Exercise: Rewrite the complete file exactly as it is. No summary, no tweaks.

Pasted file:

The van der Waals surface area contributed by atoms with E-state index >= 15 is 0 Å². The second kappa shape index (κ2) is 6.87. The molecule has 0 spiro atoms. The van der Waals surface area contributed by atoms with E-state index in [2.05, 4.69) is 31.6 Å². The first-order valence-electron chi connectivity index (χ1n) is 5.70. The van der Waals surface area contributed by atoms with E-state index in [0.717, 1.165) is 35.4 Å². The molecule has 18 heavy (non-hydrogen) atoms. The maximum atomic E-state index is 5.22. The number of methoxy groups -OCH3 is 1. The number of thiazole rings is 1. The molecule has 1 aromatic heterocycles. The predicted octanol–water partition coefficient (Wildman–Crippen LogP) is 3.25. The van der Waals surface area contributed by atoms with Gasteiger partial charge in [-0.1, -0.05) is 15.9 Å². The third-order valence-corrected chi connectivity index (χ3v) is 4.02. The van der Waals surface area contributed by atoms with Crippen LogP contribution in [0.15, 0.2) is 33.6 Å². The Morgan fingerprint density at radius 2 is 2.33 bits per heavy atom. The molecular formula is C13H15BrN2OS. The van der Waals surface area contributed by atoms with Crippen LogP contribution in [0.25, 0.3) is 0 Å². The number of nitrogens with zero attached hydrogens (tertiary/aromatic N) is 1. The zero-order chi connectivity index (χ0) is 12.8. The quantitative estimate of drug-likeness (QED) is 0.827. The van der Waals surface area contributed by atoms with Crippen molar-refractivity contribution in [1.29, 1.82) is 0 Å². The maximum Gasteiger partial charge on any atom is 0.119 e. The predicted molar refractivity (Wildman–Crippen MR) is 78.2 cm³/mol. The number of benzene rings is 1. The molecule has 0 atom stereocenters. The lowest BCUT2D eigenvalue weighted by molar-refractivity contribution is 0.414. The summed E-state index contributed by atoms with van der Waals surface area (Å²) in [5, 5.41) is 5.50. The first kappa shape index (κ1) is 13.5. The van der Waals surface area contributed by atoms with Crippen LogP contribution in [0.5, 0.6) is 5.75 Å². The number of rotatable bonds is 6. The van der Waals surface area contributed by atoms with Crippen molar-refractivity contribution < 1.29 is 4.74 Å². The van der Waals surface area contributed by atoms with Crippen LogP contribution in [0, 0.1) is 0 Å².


The van der Waals surface area contributed by atoms with E-state index >= 15 is 0 Å². The second kappa shape index (κ2) is 6.87. The molecule has 0 spiro atoms. The van der Waals surface area contributed by atoms with E-state index in [2.05, 4.69) is 31.6 Å². The first-order valence-electron chi connectivity index (χ1n) is 5.70. The van der Waals surface area contributed by atoms with E-state index in [0.717, 1.165) is 35.4 Å². The molecule has 18 heavy (non-hydrogen) atoms. The maximum atomic E-state index is 5.22. The number of methoxy groups -OCH3 is 1. The number of thiazole rings is 1. The molecule has 1 aromatic heterocycles. The predicted octanol–water partition coefficient (Wildman–Crippen LogP) is 3.25. The van der Waals surface area contributed by atoms with Gasteiger partial charge in [-0.1, -0.05) is 15.9 Å². The third-order valence-corrected chi connectivity index (χ3v) is 4.02. The van der Waals surface area contributed by atoms with Crippen LogP contribution in [0.15, 0.2) is 33.6 Å². The Morgan fingerprint density at radius 2 is 2.33 bits per heavy atom. The molecular formula is C13H15BrN2OS. The van der Waals surface area contributed by atoms with Crippen LogP contribution in [0.25, 0.3) is 0 Å². The number of nitrogens with zero attached hydrogens (tertiary/aromatic N) is 1. The zero-order chi connectivity index (χ0) is 12.8. The quantitative estimate of drug-likeness (QED) is 0.827. The van der Waals surface area contributed by atoms with Crippen molar-refractivity contribution in [1.29, 1.82) is 0 Å². The maximum Gasteiger partial charge on any atom is 0.119 e. The predicted molar refractivity (Wildman–Crippen MR) is 78.2 cm³/mol. The number of benzene rings is 1. The molecule has 0 atom stereocenters. The lowest BCUT2D eigenvalue weighted by molar-refractivity contribution is 0.414. The summed E-state index contributed by atoms with van der Waals surface area (Å²) in [5, 5.41) is 5.50. The first kappa shape index (κ1) is 13.5. The van der Waals surface area contributed by atoms with Crippen LogP contribution in [0.5, 0.6) is 5.75 Å². The number of rotatable bonds is 6. The van der Waals surface area contributed by atoms with Crippen molar-refractivity contribution < 1.29 is 4.74 Å². The van der Waals surface area contributed by atoms with Crippen LogP contribution in [0, 0.1) is 0 Å².